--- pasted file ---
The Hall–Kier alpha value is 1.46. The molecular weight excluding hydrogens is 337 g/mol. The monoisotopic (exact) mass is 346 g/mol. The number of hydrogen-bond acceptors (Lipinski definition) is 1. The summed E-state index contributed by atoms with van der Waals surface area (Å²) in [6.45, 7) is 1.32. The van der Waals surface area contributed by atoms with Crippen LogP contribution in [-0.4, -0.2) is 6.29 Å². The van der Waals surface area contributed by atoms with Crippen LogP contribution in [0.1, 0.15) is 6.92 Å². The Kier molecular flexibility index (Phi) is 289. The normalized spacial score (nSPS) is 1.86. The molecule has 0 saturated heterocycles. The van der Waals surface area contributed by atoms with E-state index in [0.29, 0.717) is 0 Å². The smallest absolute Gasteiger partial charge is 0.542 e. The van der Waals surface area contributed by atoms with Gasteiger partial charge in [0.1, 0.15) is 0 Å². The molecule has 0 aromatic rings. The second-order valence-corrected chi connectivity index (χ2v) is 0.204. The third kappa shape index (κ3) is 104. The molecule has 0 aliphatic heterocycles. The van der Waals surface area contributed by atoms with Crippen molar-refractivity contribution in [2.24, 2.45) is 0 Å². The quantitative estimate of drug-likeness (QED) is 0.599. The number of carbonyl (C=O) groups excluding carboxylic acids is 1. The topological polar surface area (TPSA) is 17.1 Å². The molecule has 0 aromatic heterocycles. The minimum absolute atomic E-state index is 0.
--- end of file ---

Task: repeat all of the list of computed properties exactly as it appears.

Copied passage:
The Hall–Kier alpha value is 1.46. The molecular weight excluding hydrogens is 337 g/mol. The monoisotopic (exact) mass is 346 g/mol. The number of hydrogen-bond acceptors (Lipinski definition) is 1. The summed E-state index contributed by atoms with van der Waals surface area (Å²) in [6.45, 7) is 1.32. The van der Waals surface area contributed by atoms with Crippen LogP contribution in [-0.4, -0.2) is 6.29 Å². The van der Waals surface area contributed by atoms with Crippen LogP contribution in [0.1, 0.15) is 6.92 Å². The Kier molecular flexibility index (Phi) is 289. The normalized spacial score (nSPS) is 1.86. The molecule has 0 saturated heterocycles. The van der Waals surface area contributed by atoms with E-state index in [0.29, 0.717) is 0 Å². The smallest absolute Gasteiger partial charge is 0.542 e. The van der Waals surface area contributed by atoms with Gasteiger partial charge in [0.1, 0.15) is 0 Å². The molecule has 0 aromatic rings. The second-order valence-corrected chi connectivity index (χ2v) is 0.204. The third kappa shape index (κ3) is 104. The molecule has 0 aliphatic heterocycles. The van der Waals surface area contributed by atoms with Crippen molar-refractivity contribution in [2.24, 2.45) is 0 Å². The quantitative estimate of drug-likeness (QED) is 0.599. The number of carbonyl (C=O) groups excluding carboxylic acids is 1. The topological polar surface area (TPSA) is 17.1 Å². The molecule has 0 aromatic heterocycles. The minimum absolute atomic E-state index is 0.